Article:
My son and I are reading through this series by Lauren Tarshis, and we both love it. We started with I Survived the Eruption of Mount St. Helens, 1980, and quickly followed that with I Survived the Sinking of the Titanic. My son claims to "hate reading" but he begs me for one more chapter each night for like five chapters. (I can't wait until I can hand him Into Thin Air!)

Lakeshore Christmas by Susan Wiggs wasn't the best book I've ever read, and I don't think I'd seek out anything else from this series, BUT when I needed something simple to read on a dark night it fit the bill. It's a classic bad boy meets good girl and she makes him believe in Christmas and fall in love type story.

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[REVIEW] The Angel of Forest Hill by Cindy Woodsmall

This has been a rough couple of weeks in the way that normal weeks can be rough. No emergencies, but grinding, persistent nonsense that has been wearing me down. There was nothing I needed more than a Saturday afternoon on the couch with a pleasant romance to fill my tanks enough to face another week.

I was so glad when The Angel of Forest Hill by Cindy Woodsmall arrived in my mail box. Rose and Joel, two members of the Amish faith, both feel that they have no choice but to marry after Joel's wife dies. Joel has no one to care for his three small children while he keeps his business alive, and Rose can see no other way to get away from her abusive family. They form a practical partnership, but eventually individually decide they want more. The only problem is the series of mishaps and misunderstandings that keeps them apart. That this all plays out on the days before Christmas makes for a delicious and heartwarming tale that soothes all your mental aches.

Note: The book was provided in exchange for a honest review from Blogging For Books.

Quick Lit January 2016

Each month I link with Modern Mrs. Darcy's Quick Lit as a way to talk about the books I liked, but didn't review.

3/4 through The Nightingale I would have said it was good, but not great. But the ending, wow. I am talking a miss your kid's school bus level of gripping. Great feminist message at the end too.

The Bassoon King is surprisingly deep. Not just another celebrity memoir. Give it a try if you've been holding off.

Two of the books I read last month were in an effort to find new Christmas stories. Both A Christmas Escape and A Christmas Blizzard gave me what I was looking for: short, entertaining novels with an uncomplicated story. (Disclosure: I got A Christmas Escape from the Library Thing Early Reviewers Program.)

Kitchens of The Great Midwest by J. Ryan Stradal was my first read of 2016. I've been on the library holds list for this one since the summer, and it was worth the wait. It's hard to describe. It's hopeful and heartbreaking at the same time, and has you cheering for bad decisions. Plus, it includes recipes.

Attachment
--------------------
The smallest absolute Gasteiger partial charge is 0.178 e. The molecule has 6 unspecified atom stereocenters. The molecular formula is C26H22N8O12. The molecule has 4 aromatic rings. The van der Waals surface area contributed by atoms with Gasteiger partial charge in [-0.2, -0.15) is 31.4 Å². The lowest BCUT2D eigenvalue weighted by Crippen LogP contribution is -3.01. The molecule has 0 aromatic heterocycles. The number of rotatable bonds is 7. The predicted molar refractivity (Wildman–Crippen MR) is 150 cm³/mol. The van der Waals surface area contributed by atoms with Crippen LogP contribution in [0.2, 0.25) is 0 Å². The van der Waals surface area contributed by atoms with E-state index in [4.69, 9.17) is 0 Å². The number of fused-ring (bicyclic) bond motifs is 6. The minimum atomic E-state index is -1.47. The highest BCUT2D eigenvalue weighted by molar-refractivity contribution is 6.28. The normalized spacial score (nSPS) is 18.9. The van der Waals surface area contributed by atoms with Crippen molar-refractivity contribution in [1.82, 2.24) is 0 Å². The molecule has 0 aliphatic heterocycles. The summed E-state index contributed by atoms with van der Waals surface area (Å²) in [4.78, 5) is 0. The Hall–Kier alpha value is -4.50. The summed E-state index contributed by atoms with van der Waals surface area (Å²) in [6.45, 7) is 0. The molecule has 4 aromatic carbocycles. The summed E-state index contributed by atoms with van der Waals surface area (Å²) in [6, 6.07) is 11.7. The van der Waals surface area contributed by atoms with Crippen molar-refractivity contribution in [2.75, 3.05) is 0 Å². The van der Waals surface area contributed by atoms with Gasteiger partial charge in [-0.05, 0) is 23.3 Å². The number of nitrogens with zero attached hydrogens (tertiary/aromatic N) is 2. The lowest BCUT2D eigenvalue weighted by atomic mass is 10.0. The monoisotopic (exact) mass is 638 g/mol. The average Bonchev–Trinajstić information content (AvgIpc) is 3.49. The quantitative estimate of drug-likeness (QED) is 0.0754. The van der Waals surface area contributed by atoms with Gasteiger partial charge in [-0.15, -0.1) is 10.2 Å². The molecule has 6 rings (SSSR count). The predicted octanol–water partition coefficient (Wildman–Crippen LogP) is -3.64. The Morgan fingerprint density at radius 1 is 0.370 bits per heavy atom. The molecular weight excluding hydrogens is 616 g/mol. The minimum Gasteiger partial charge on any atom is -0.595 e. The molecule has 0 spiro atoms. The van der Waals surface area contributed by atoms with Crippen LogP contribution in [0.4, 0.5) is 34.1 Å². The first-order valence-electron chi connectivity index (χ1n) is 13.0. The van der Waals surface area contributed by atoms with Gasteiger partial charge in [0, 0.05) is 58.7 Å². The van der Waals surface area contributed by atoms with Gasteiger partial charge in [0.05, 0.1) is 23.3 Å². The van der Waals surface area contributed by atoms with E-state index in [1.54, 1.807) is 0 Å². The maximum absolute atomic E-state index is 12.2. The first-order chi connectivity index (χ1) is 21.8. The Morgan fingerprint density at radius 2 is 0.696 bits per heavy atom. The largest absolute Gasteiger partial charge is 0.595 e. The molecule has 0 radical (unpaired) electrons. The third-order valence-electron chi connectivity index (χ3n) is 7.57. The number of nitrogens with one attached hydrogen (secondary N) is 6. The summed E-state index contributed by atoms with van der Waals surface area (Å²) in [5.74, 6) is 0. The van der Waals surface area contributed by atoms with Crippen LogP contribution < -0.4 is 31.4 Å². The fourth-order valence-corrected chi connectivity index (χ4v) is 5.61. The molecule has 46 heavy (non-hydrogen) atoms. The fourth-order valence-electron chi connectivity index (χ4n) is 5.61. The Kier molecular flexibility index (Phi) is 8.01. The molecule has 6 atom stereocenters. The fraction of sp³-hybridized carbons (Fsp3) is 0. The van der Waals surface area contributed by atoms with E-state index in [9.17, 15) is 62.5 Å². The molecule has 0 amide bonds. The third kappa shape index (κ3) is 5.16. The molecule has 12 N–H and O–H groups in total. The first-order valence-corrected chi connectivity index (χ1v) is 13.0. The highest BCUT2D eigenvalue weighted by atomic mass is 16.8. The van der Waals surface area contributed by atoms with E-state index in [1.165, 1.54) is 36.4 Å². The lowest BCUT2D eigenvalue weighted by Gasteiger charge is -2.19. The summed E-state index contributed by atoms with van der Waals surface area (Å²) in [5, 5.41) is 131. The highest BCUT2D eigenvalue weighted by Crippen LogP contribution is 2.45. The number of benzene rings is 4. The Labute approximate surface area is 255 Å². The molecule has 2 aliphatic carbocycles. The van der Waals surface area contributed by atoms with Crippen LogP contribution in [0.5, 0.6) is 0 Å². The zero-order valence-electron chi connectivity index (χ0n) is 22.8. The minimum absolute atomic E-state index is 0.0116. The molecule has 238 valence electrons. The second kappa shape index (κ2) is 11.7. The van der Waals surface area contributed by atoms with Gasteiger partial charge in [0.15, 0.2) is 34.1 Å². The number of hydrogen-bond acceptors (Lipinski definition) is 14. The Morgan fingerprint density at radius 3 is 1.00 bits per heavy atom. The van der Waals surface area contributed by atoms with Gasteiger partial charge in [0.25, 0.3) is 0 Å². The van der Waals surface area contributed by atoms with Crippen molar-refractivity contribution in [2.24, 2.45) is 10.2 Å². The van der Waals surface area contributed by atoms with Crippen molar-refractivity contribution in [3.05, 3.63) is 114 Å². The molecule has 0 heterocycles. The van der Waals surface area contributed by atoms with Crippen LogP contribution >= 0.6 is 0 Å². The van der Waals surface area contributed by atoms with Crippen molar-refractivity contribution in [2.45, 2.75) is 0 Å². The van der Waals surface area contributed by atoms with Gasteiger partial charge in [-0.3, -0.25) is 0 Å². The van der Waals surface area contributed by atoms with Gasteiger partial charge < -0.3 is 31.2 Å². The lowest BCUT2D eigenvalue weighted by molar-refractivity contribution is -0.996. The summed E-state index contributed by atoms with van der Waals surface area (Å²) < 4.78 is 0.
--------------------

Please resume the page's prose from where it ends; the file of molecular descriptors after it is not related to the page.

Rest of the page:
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My Three Favorite Christmas Scenes From Kid Lit

Children's literature has shaped the way I want to celebrate Christmas as an adult. I love the simple pleasures and uncomplicated joy in the little things. Here are my three favorites.

In Little Women the March girls know they are in for a sparse Christmas, but still find it in their hearts to give their breakfast to a local family who has nothing. Later that day their elderly neighbor is so touched by their act that he sends over ice cream and bon bons for the girls and their friends.

There are two Christmas scenes in A Tree Grows in Brooklyn. Both are very well written, but the one that I love involves main character Francie and her brother Neeley and a gigantic Christmas tree. In their neighborhood there was a custom that trees that were unsold by Christmas Eve were free - if you could catch them when the burly tree seller guy threw them at you. Francie and Neeley try for, and catch, the biggest tree. It's a great story that shows how in a harsh world, you can still find joy.

All of the Little House books have some pretty good Christmas scenes, but my favorite is when Pa gets lost in a blizzard in On the Banks of Plum Creek. He has to hole up in a snow cave, and the only thing he has to keep him alive is the girls' Christmas candy. Pa eventually realizes he's just feet from home, and they are reunited in time for Christmas. Some things are better than candy!

If you love these stories as much as I do:

I've searched for great Christmas novels in the realm of adult literature, but haven't found a ton. Why is that? Two that I did enjoy are:

Do you have any suggestions for me? My TBR is lacking in holiday spirit.